Welcome to CyberHygiene, our weekly newsletter, where we share tips and actionable data to help everyone stay safe online.
First time seeing this? Please subscribe.
Senior citizens are using technology more than ever before. Smart devices help them stay connected with their loved ones, and get essential goods and services from the comfort of their homes. Seniors are among the prime targets for cyber crimes due to their savings and their inexperience with technology.
Older people are swindled out of more than $3 billion each year. In 2021, total reported losses to romance scams in the US hit a high of $547 million. Adults over 60 reportedly lost at least $52 million from online shopping scams according to AARP.
The scams can take place over the phone, online or in person. Seniors should avoid giving out personal or financial information to strangers. They should ask questions and seek help when in doubt.
1. What are the top cybersecurity threats for seniors?
Tech support scams occur when scammers want you to believe you have a serious problem with your computer and want you to pay for tech support services you don’t need or to fix a problem that doesn’t exist.
It’s the illegal use of someone else’s personal information.
- Government impersonation scams
Scammers call unsuspecting older adults and pretend to be from the Internal Revenue Service (IRS), Social Security Administration, or Medicare.
Romance scam is when a criminal adopts a fake online identity to gain a victim’s affection and trust.
Unlawful extraction of money or property through intimidation or undue exercise of authority. It may include threats of physical harm, criminal prosecution, or public exposure.
Sextortion occurs when someone threatens to distribute your private and sensitive material if their demands are not met.
Online Shopping Scams occur when scammers pretend to be legitimate online sellers, either with a fake website or a fake ad on a genuine retailer site.
Imposter Scams occur when scammers pretend to be someone you trust to convince you to send them money.
Scammers contact you via mail, internet, and the phone with promises of a prize such as a car, a vacation, or a large sum of money and require you to pay fees to claim your prize.
Phishing is a fraudulent attempt to extract money, obtain sensitive information such as phone numbers, login credentials, or credit card details or install malware by pretending to be an entity that is trusted by the target.
2. What can seniors do to protect themselves against scams?
- Be aware that you are at risk from strangers—and from those closest to you.
- Shred all receipts with your credit card number.
- Sign up for the “Do Not Call” list and take yourself off multiple mailing lists.
- Use direct deposit for benefit checks to prevent checks from being stolen from the mailbox.
- Never give your credit card, banking, Social Security, Medicare, or other personal information over the phone unless you initiated the call.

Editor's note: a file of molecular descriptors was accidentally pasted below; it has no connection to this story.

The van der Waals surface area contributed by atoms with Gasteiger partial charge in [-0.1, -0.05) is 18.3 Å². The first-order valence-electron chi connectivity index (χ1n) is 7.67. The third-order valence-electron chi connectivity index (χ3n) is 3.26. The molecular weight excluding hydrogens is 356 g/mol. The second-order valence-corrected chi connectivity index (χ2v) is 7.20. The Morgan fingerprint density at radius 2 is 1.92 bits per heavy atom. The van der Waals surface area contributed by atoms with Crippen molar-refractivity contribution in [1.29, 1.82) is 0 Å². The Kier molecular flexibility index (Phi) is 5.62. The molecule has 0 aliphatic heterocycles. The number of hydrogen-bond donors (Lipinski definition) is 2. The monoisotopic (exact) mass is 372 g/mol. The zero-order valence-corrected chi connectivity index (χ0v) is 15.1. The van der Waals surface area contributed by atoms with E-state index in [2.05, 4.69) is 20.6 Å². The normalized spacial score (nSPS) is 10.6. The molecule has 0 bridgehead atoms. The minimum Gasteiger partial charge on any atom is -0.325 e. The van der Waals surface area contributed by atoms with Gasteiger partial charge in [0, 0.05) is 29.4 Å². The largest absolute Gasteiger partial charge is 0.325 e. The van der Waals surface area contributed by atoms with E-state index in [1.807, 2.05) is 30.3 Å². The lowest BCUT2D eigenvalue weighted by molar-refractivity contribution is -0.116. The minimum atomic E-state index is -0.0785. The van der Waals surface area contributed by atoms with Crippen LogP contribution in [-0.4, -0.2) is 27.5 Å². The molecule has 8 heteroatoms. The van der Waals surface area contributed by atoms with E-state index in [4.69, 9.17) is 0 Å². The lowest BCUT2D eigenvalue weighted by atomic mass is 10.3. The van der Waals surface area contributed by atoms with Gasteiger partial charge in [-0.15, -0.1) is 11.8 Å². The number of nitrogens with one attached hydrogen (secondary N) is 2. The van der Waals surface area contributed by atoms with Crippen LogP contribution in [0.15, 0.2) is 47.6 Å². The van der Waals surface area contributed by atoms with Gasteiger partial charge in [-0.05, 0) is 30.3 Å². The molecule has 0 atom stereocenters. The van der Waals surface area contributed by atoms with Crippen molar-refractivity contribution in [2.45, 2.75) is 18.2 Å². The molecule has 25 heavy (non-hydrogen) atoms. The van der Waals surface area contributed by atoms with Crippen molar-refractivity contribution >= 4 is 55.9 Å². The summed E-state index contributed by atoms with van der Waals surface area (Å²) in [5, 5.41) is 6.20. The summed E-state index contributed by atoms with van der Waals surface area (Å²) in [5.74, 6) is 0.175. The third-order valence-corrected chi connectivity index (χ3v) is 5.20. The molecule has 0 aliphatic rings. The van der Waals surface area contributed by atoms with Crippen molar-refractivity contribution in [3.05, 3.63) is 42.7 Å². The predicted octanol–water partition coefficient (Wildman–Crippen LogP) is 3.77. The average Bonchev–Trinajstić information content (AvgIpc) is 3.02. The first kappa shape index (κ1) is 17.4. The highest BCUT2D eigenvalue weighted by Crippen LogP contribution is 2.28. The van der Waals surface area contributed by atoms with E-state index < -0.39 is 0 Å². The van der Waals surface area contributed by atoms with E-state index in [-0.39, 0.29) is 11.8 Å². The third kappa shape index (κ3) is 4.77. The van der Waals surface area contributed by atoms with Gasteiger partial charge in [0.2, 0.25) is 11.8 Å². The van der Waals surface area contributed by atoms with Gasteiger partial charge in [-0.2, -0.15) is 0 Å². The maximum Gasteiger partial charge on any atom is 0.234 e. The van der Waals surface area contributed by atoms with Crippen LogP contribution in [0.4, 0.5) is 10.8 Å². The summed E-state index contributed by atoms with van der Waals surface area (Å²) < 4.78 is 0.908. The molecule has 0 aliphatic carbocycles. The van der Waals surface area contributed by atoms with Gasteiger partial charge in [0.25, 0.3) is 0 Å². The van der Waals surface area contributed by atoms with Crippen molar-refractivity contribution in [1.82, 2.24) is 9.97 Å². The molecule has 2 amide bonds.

- Be skeptical of all unsolicited offers and thoroughly do your research.
3. How can caregivers and loved ones protect seniors?
If you know or care for an older adult, here are some additional warning signs that may indicate they are the victim of financial abuse:
- There are unusual recent changes in the person’s accounts, including atypical withdrawals, new person(s) added, or sudden use of a senior’s ATM or credit card.
- The senior suddenly appears confused, unkempt, and afraid.
- Utility, rent, mortgage, medical, or other essential bills are unpaid despite adequate income.
- A caregiver will not allow others access to the senior.
- There are piled up sweepstakes mailings, magazine subscriptions, or “free gifts”, which means they may be on “sucker lists”.
4. What to do if you’re a victim of scams or elder fraud?
If you think you’ve been scammed, don’t be afraid or embarrassed to talk about it—waiting could only make it worse. Immediately:
- Call your bank and/or credit card company.
- Cancel any debit or credit cards linked to the stolen account.
- Reset your personal identification number(s).
- Also, contact legal services and Adult Protective Services if warranted. To find your local offices, visit the Eldercare Locator or call them toll-free at 1-800-677-1116 weekdays 9 a.m. to 8 p.m. ET.
5. What resources are available for seniors to protect themselves?
- Senior Cyber by Scott Schober
- Beginners Guide to Cybersecurity for Senior Citizens by Mason Tindall
- Computers for Seniors by Chris Ewin, Carrie Ewin, Cheryl Ewin
- Cyber security for seniors by Steve Krantz
- Phishing and Social Engineering: Virtual Communication Awareness Training by DoD Cyber Crime Center (DC3)
- Securing your data and privacy by Universal Class
- Online Safety Tips for Older Adults by Stop, Think, Connect
- Seniors Stay Safer on the Internet by Microsoft
- Online Safety Tips for Senior by National Cybersecurity Alliance
- Cyber Decoded for Seniors
- Cyber Tips for Seniors
- CyberStory: Seniors – A 79-year-old victim of tech support fraud
- Cyber Review by Scott Schober and Sofia C. V.
For more content about cybersecurity for travelers, visit https://cybermaterial.com/seniors
Subscribe and Comment.
Copyright © 2022 CyberMaterial. All Rights Reserved.